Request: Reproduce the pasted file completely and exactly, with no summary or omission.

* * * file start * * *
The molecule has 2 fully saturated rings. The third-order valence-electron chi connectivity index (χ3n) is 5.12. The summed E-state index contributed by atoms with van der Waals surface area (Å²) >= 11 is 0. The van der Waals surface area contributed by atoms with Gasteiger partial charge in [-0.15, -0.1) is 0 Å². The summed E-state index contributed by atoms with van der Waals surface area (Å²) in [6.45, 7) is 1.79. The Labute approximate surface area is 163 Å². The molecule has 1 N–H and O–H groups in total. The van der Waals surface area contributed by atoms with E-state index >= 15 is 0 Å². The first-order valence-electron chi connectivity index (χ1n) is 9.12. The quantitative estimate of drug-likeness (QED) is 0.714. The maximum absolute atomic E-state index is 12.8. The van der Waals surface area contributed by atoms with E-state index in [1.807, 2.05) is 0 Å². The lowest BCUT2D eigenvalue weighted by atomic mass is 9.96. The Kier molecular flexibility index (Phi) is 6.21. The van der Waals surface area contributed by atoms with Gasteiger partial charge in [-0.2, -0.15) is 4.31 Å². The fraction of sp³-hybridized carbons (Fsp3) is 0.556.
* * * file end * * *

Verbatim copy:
The molecule has 2 fully saturated rings. The third-order valence-electron chi connectivity index (χ3n) is 5.12. The summed E-state index contributed by atoms with van der Waals surface area (Å²) >= 11 is 0. The van der Waals surface area contributed by atoms with Gasteiger partial charge in [-0.15, -0.1) is 0 Å². The summed E-state index contributed by atoms with van der Waals surface area (Å²) in [6.45, 7) is 1.79. The Labute approximate surface area is 163 Å². The molecule has 1 N–H and O–H groups in total. The van der Waals surface area contributed by atoms with E-state index >= 15 is 0 Å². The first-order valence-electron chi connectivity index (χ1n) is 9.12. The quantitative estimate of drug-likeness (QED) is 0.714. The maximum absolute atomic E-state index is 12.8. The van der Waals surface area contributed by atoms with E-state index in [1.807, 2.05) is 0 Å². The lowest BCUT2D eigenvalue weighted by atomic mass is 9.96. The Kier molecular flexibility index (Phi) is 6.21. The van der Waals surface area contributed by atoms with Gasteiger partial charge in [-0.2, -0.15) is 4.31 Å². The fraction of sp³-hybridized carbons (Fsp3) is 0.556.